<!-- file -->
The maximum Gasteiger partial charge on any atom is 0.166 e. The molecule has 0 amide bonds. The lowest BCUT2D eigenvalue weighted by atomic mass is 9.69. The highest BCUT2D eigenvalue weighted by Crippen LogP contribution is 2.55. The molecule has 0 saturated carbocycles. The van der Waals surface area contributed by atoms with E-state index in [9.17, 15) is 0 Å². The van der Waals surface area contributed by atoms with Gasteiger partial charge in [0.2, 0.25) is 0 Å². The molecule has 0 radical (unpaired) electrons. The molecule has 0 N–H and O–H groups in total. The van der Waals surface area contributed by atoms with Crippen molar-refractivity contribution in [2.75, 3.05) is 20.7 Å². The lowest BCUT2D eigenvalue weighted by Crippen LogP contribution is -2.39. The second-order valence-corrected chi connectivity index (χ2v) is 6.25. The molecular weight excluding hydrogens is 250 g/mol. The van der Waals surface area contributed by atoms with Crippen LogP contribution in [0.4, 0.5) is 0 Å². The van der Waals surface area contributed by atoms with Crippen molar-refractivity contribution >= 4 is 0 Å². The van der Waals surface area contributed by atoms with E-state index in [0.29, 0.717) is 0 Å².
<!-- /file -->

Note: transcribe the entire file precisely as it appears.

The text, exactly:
The maximum Gasteiger partial charge on any atom is 0.166 e. The molecule has 0 amide bonds. The lowest BCUT2D eigenvalue weighted by atomic mass is 9.69. The highest BCUT2D eigenvalue weighted by Crippen LogP contribution is 2.55. The molecule has 0 saturated carbocycles. The van der Waals surface area contributed by atoms with E-state index in [9.17, 15) is 0 Å². The van der Waals surface area contributed by atoms with Gasteiger partial charge in [0.2, 0.25) is 0 Å². The molecule has 0 radical (unpaired) electrons. The molecule has 0 N–H and O–H groups in total. The van der Waals surface area contributed by atoms with Crippen molar-refractivity contribution in [2.75, 3.05) is 20.7 Å². The lowest BCUT2D eigenvalue weighted by Crippen LogP contribution is -2.39. The second-order valence-corrected chi connectivity index (χ2v) is 6.25. The molecular weight excluding hydrogens is 250 g/mol. The van der Waals surface area contributed by atoms with Crippen LogP contribution in [0.4, 0.5) is 0 Å². The van der Waals surface area contributed by atoms with Crippen molar-refractivity contribution >= 4 is 0 Å². The van der Waals surface area contributed by atoms with E-state index in [0.29, 0.717) is 0 Å².